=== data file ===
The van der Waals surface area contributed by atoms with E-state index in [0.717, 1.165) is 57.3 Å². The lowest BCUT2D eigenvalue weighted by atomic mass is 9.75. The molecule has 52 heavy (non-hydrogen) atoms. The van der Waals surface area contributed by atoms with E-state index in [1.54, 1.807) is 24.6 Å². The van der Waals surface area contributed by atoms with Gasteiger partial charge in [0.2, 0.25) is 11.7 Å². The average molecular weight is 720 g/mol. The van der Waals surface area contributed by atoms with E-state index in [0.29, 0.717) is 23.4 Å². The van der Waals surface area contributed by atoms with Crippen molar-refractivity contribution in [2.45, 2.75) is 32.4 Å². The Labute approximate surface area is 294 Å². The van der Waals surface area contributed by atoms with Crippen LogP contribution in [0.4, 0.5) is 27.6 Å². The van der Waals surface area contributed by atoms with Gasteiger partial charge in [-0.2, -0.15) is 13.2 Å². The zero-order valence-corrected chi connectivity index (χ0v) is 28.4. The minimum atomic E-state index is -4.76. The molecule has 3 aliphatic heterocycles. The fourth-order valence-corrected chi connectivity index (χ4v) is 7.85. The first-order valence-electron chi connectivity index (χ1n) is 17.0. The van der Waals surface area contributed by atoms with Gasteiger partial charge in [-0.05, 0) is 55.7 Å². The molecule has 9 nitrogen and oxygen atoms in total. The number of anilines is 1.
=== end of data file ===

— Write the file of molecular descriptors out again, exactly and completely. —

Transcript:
The van der Waals surface area contributed by atoms with E-state index in [0.717, 1.165) is 57.3 Å². The lowest BCUT2D eigenvalue weighted by atomic mass is 9.75. The molecule has 52 heavy (non-hydrogen) atoms. The van der Waals surface area contributed by atoms with E-state index in [1.54, 1.807) is 24.6 Å². The van der Waals surface area contributed by atoms with Gasteiger partial charge in [0.2, 0.25) is 11.7 Å². The average molecular weight is 720 g/mol. The van der Waals surface area contributed by atoms with E-state index in [0.29, 0.717) is 23.4 Å². The van der Waals surface area contributed by atoms with Crippen molar-refractivity contribution in [2.45, 2.75) is 32.4 Å². The Labute approximate surface area is 294 Å². The van der Waals surface area contributed by atoms with Crippen LogP contribution in [0.4, 0.5) is 27.6 Å². The van der Waals surface area contributed by atoms with Gasteiger partial charge in [-0.2, -0.15) is 13.2 Å². The zero-order valence-corrected chi connectivity index (χ0v) is 28.4. The minimum atomic E-state index is -4.76. The molecule has 3 aliphatic heterocycles. The fourth-order valence-corrected chi connectivity index (χ4v) is 7.85. The first-order valence-electron chi connectivity index (χ1n) is 17.0. The van der Waals surface area contributed by atoms with Gasteiger partial charge in [-0.05, 0) is 55.7 Å². The molecule has 9 nitrogen and oxygen atoms in total. The number of anilines is 1.